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Sugar House Journal

Parley’s Trail connects people to nature’s quiet and city’s energy

May 17, 2021 11h47 ● By Daniel Smith

By Daniel Smith | [email protected]

There are no shortage of options for Utahns who are looking to spend time outside. And, luckily for urban Salt Lake City dwellers accessing the great outdoors is as easy as connecting onto a trail.  

Salt Lake City boasts dozens of paved, urban trails open to bikers, runners and dogs walkers.

Parley’s Trail, which runs from the mouth of Parley’s Canyon through Millcreek and Sugar House, meeting up with the TRAX S-Line, and finally arriving at the Jordan River Parkway, is particularly popular. Some sections are perfect for those seeking the peace of nature; other sections are a bit more urban and noisy. 

The Sugar House portion of the trail follows the S-Line up to the peaceful Hidden Hollow Reserve. It continues on past a stretch of faux red rock formations and wraps around the southern perimeter of Sugar House Park. This portion of the trail, though still crowded, is somewhat removed from the city’s traffic and commerce.

Once you move along the southern end of Sugar House Park, the scene becomes much more hectic. On a typical Sunday afternoon, the trail is populated with road bicyclists, casual bicyclists often on electric bikes, runners, families out for a stroll, dog walkers, and even the occasional group whizzing by on electric scooters.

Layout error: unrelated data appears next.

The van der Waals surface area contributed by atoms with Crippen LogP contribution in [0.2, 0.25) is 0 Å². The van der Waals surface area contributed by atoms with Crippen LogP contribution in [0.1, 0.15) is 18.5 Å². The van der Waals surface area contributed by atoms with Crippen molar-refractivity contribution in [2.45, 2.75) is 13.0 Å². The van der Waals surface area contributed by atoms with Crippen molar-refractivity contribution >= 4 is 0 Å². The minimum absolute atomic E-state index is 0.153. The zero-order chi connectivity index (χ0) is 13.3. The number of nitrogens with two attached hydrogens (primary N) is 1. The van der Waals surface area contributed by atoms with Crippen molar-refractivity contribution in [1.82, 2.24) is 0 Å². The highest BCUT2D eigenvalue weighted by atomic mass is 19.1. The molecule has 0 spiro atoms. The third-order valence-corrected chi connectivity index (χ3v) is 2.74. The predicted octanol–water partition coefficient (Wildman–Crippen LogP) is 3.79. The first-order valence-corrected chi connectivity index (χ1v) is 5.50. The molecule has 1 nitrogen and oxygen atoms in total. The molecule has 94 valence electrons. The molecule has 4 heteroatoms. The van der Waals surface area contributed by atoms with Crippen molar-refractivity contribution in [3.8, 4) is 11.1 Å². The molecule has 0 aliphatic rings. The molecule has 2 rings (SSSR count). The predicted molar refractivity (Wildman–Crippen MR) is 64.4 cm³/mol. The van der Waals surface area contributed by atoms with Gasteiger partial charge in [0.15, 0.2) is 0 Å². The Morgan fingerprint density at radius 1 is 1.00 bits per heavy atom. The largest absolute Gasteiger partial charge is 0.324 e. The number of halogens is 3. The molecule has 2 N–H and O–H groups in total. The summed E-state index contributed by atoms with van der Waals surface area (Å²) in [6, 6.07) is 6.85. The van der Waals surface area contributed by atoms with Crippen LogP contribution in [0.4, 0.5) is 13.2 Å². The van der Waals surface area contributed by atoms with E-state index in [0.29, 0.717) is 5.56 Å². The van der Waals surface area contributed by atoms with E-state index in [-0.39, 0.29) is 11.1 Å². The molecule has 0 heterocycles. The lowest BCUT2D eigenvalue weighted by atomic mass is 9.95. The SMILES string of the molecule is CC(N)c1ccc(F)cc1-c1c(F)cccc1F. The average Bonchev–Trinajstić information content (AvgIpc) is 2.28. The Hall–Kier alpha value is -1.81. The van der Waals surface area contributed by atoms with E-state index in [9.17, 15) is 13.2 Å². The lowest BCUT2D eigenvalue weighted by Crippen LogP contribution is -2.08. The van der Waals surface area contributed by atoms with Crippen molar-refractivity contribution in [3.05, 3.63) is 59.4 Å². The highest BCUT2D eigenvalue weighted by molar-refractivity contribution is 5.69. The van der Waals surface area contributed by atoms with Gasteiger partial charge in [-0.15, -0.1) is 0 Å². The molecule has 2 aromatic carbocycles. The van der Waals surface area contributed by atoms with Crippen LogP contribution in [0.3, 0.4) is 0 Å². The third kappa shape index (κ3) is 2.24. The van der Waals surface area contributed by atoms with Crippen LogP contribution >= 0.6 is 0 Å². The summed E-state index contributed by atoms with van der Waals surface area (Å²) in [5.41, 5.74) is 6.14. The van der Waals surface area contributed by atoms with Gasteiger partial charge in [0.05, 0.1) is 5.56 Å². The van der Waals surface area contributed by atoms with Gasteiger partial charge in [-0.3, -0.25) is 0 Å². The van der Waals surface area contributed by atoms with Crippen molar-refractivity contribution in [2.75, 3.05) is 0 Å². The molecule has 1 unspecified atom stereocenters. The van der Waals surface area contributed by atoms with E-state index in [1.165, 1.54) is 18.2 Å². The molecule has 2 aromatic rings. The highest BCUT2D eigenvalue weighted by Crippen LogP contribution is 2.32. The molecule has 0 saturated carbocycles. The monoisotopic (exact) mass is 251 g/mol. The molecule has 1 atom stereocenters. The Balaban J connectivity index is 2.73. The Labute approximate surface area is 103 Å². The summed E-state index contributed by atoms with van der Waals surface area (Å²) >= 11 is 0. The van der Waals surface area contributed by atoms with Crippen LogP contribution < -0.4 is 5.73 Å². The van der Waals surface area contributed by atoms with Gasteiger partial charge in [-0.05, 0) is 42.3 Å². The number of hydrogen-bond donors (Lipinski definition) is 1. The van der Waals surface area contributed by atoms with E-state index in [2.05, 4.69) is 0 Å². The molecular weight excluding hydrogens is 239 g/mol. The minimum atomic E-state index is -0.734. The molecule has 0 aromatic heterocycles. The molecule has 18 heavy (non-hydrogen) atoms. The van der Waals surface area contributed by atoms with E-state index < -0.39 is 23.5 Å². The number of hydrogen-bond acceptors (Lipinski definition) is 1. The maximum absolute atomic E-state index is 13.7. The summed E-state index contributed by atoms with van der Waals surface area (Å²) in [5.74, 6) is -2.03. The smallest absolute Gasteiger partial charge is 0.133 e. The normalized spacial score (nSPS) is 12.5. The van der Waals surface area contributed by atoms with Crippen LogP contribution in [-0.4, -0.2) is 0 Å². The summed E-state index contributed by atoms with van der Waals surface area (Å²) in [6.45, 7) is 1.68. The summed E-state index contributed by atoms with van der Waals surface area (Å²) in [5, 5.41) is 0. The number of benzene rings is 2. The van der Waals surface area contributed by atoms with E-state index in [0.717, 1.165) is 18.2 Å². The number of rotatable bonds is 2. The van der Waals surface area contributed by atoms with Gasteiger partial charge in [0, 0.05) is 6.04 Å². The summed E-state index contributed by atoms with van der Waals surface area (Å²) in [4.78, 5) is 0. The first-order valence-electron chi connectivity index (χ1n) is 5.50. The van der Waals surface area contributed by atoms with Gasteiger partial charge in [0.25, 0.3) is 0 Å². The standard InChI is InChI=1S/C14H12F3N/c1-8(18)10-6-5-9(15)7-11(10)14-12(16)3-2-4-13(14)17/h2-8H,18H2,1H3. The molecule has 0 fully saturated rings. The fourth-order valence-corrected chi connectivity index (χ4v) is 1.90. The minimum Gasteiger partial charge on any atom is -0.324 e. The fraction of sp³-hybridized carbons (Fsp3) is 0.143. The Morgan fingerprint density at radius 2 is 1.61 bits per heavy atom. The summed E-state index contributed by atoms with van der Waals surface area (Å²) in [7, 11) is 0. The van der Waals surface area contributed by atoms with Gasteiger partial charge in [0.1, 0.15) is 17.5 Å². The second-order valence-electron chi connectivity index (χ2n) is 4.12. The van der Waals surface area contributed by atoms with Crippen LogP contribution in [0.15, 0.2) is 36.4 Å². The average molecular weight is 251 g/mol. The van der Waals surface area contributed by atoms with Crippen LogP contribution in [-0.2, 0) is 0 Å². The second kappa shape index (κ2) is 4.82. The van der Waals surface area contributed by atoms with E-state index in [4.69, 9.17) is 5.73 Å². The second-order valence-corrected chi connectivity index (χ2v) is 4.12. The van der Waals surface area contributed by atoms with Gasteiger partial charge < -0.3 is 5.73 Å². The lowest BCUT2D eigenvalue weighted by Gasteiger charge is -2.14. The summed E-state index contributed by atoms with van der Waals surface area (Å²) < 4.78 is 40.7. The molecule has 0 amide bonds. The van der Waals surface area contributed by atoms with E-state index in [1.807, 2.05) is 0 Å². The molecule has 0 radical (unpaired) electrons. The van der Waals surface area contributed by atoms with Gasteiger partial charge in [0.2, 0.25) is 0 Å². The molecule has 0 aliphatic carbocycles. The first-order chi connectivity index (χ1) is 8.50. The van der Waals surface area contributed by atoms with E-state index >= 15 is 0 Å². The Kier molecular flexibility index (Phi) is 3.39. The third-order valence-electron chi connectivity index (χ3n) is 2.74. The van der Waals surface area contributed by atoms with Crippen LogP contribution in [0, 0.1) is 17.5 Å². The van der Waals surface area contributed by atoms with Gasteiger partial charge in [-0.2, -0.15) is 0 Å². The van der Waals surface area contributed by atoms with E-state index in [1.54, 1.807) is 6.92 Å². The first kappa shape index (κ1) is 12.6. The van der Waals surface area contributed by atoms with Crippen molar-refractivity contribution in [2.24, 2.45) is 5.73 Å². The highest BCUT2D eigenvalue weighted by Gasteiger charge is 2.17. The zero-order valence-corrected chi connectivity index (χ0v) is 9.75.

The trail continues along the park’s perimeter, passes over 1700 East and then runs parallel to I-80. Cars and trucks barrel down I-80 and, for the most part, the trail and freeway are separated only by a wire fence. This means that nothing buffers the freeway’s din, and the resulting roar is deafening.

This makes Parley’s less than ideal for anyone averse to loud noises, or who struggles with sensory processing disorders. If you hit the trail in the early morning, however, you can beat most of the traffic, both on the road and on the trail.

Despite the congestion and noise, there are parts of Parley’s which provide scenic views, notably of the Wasatch. The trail also connects the expansive Sugar House Park to the popular Tanner Park, a dog park featuring a short trail and a river, where visitors can enjoy views of the mountains and the Salt Lake Valley.

For a map and more info, visit